Every year, hundreds of model trains come up from the basement, down from the attic, or just out of the closet to become part of an annual holiday train display. How can you get the most out of your model trains when you only see them once a year? Here are ten tips to keep your holidays happy.
After a year in storage, your trains could probably benefit from a little cleaning. In addition to brushing off the dust, track and wheels need to be thoroughly cleaned. Older, steel track is prone to rusting if stored in humid locations. If your track shows signs of rust, save your time and just replace it. Clean wheels with paper towels and cleaning fluids.
After extended periods in storage, it may be necessary to disassemble, clean and re-oil locomotive gearboxes. Do not over-lubricate.
Check power supplies and wires for any signs of wear or distress. Replace if needed.
2. Leave the Floor Behind.
Of all the possible good places to build a train display, the floor is not one of them. Any floor, but espescially carpeted flooring, becomes the final resting ground for all of the dust, pet dander, and other things we don't want to think about sharing a home with. Throw in the kids and housepets responsible for most of that mess and you've got a very hostile environment.
You could build your train display on its own table, but what if you really want that floor-level layout? Even elevating the track a few inches above the floor itself can do wonders. Use tracks with attached roadbed and/or build a small riser from plywood. Just this little rise will keep carpet fibers from finding their way into locomotive gearboxes. It also reduces noise.
Permanent or seasonal, any train will run better on good track. Follow the tips for laying sectional track even if you'll only have the layout in place for a few weeks. If you are building on a base, nail the tracks down to keep them from shifting.
After seperating and rebuilding tracks repeatedly, the metal rail joiners can become loose. Even if the attached roadbed keeps track sections alligned, a loose joiner will rob your trains of the electricity they need. Tighten loose joiners with needle-nose plyers or replace as needed.
4. Keep It Simple
Temporary displays don't have to be circles, but a simple plan will go together faster and require less maintenance.
If you are adding more than one track circuit, keeping them separate is almost a must. Multi-level layouts are also possible, but elevated tracks should be achored to prevent creaping out of alignment.
Ultimately, you can make a layout as complicated as you desire, just make sure you can maintain what you create.
5. Let It Snow
It wouldn't be a holiday layout without snow, right? Artificial snow comes in many forms, from large "flakes" to granular powders. Flour, baking powder and plaster can work too. Besides the rodent invitation posed by some of the kitchen alternatives, snow presents an added problem for your trains.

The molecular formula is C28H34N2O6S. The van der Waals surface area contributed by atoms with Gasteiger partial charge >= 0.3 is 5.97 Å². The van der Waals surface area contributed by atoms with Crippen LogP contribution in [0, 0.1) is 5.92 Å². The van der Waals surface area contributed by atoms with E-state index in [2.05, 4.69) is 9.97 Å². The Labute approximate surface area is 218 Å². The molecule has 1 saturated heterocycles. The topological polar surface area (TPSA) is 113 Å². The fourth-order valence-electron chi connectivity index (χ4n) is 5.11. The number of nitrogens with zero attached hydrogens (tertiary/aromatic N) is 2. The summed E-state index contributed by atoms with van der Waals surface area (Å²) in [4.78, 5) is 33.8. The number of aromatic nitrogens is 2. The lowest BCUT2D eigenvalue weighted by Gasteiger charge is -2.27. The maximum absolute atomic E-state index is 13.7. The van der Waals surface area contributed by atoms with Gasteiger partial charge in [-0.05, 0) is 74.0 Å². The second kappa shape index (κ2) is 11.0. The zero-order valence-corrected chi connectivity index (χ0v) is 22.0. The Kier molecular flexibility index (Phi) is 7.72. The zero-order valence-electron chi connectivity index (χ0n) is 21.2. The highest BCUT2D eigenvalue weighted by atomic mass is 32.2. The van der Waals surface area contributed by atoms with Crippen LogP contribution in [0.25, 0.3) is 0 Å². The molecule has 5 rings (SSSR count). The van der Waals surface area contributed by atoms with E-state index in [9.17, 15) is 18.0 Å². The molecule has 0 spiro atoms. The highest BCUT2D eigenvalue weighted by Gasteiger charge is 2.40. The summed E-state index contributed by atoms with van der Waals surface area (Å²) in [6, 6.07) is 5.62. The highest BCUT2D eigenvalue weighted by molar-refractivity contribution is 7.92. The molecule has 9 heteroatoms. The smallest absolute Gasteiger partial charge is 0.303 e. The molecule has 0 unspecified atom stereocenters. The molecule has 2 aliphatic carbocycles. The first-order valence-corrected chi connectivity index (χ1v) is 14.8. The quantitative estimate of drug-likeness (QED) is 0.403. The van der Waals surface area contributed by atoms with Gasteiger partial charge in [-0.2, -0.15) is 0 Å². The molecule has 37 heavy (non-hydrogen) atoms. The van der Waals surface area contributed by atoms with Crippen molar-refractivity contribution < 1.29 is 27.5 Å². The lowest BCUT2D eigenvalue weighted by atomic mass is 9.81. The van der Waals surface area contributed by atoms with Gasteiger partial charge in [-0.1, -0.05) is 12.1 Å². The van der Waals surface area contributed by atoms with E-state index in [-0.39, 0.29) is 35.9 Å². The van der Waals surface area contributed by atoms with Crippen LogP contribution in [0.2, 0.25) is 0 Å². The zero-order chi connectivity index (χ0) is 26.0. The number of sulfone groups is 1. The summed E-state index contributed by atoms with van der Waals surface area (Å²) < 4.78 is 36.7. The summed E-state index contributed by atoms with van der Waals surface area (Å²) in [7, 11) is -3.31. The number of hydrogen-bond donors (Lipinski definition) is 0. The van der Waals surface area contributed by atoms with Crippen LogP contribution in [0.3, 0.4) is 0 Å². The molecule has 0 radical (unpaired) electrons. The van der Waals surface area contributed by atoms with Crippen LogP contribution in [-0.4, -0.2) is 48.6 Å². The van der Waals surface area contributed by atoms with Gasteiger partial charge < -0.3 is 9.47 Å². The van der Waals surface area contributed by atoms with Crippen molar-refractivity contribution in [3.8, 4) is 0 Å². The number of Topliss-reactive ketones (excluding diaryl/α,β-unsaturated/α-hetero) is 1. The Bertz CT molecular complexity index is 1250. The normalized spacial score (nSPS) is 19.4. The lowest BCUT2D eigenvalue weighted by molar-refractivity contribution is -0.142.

Snow on the rails, or worse yet around the contacts and gear of the locomotive, can cause very unreliable operation. Like any scenery material, it is best if your snow can be fixed to the platform to avoid drifts and squalls. An easy way to do this is to paint the train board white and sprinkle in a little fake snow before it dries. If you still desire loose snow, choose a larger-flake product and try to keep it clear of the tracks.
6. Kid Friendly
Holiday trains are meant to be enjoyed by all ages, and they can be a great introduction into the hobby for children. One easy way to make any model train display more kid-friendly is to make them part of the action. In addition to running the trains, kids will want to help build and decorate the platform. Incorporating kid's toys into the display is a great way to make it personal and still keep a holiday feel.
For younger kids who can't master the controls, adding a pushbutton will make the trains easy to run. Simply insert the button (a doorbell will work) on one of the wires between the power supply and the tracks. Set the power pack to the speed you want and let them go.
Make sure the trains are at a height kids can enjoy safely.
If your trains are running beneath a Christmas tree, you'll probably find yourself pulling needles off the tracks by the end of the season. There is no great secret to keeping needles off the tracks (even an artificial tree will probably lose a few.) It is important to keep the need to clean in mind however when locating the tree and trains.
Make sure you can reach all the way around the tree to clean. Make sure vacuming needles won't result in losing other scenic material or details by gluing them to the base.
One additional concern for under-tree-trains is the power supply. Make sure your electrical circuit can handle the needs of both the trains and the tree lights. And make sure the cords for both don't interfere with the tracks.
8. Think Modular
Sure a train platform is the best way to go while the trains are running, but what about the other 11 months of the year?
Building a platform in sections, or modules, will not only make it easier to store it will also speed set up and tear-down times. A modular platform is also easy to expand later if desired.
9. All in the Family
Family and tradition should be at the center of any holiday. Trains are often a part of that tradition, but the tradition can also be part of the trains. From commemorative cars, to models of the family house, there are many ways to incorporate your own family's heritage into the train display.
10. Packing and Storing
Next year's display begins when you put this year's away.
- Before you pack, take the time to clean track and wheels again.
- Pack trains, tracks, power supplies and all accessories carefully. Use original boxes if possible.
- Store your trains in a dry place. Store fragile items where they will be safe.
- If possible, give your locomotive a brief break-in run periodically throughout the year.